• Number of Discs: 1
  • Format: Soundtrack
  • Label: Capitol
  • ASIN: B000002UA4
  • Average Customer Review: 3.9 out of 5 stars  See all reviews (134 customer reviews)
  • Amazon Best Sellers Rank: #99,626 in Music (See Top 100 in Music)

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In the early 1960s, a bunch of boys from Cambridge began jamming together, and out of those encounters were born the early incarnations of Pink Floyd. More than 40 years and 150 million album sales later, the band headlined the biggest global music event in history – Live 8 – and was inducted into the UK Music Hall of Fame. You could say the Floyd has staying power.

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Customer Reviews

This is one Pink Floyd album most floyd fans should own one time or the other.
If what you're looking for is a very specific, structurally clear album of good songs, then this isn't the album for you.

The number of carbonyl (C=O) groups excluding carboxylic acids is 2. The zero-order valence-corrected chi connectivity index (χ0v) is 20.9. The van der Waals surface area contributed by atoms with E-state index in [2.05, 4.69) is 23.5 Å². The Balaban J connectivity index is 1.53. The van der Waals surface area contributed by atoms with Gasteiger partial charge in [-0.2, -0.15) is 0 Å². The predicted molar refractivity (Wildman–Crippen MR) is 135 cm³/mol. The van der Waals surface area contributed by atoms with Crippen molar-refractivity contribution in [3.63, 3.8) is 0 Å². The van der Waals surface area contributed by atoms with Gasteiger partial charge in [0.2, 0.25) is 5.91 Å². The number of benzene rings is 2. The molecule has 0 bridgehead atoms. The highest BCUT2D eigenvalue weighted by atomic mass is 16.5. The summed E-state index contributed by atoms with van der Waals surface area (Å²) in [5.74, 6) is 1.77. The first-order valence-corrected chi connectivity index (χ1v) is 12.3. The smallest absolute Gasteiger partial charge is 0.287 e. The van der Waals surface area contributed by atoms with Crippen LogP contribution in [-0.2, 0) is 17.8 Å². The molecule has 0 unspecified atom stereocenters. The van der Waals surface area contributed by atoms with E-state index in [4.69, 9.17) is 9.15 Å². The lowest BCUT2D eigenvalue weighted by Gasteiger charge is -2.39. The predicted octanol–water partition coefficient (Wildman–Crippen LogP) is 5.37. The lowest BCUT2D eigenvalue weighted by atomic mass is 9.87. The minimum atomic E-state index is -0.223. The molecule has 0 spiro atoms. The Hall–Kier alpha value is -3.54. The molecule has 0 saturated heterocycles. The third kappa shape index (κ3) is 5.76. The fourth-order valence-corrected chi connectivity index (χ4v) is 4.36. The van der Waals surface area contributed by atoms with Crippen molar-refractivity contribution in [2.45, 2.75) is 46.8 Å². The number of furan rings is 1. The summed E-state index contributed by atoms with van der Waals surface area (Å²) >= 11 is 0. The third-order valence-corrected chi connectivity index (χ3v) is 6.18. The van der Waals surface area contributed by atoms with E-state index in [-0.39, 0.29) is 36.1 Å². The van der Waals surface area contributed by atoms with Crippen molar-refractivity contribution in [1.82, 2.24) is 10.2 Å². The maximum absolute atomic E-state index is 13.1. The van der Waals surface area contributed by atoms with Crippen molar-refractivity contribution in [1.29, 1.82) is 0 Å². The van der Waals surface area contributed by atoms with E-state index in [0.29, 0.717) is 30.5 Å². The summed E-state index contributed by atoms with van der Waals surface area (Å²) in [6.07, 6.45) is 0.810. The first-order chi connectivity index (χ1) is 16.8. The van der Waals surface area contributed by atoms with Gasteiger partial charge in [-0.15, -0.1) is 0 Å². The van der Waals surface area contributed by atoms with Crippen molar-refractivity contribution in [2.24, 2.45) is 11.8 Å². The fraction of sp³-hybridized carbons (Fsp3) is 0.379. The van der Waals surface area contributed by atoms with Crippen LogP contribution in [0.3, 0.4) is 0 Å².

D. P. Donoughe
More is a soundtrack LP that sounds like a movie soundtrack rather than a collection of 13 songs.
Philip Bradshaw

Most Helpful Customer Reviews

51 of 59 people found the following review helpful By Philip Snyder on January 15, 2005
Format: Audio CD
If I had to pick, I would have to say that this is probably my least favorite Pink Floyd album. It is an incredibly languid (almost stagnant in spots), disjointed, half-hearted effort that never quite takes off. At least that's how I'd remembered it. Yes it had been awhile, but I decided to break out the CD again before writing this review. I must admit, I'm glad I did, because it's better than I'd remembered.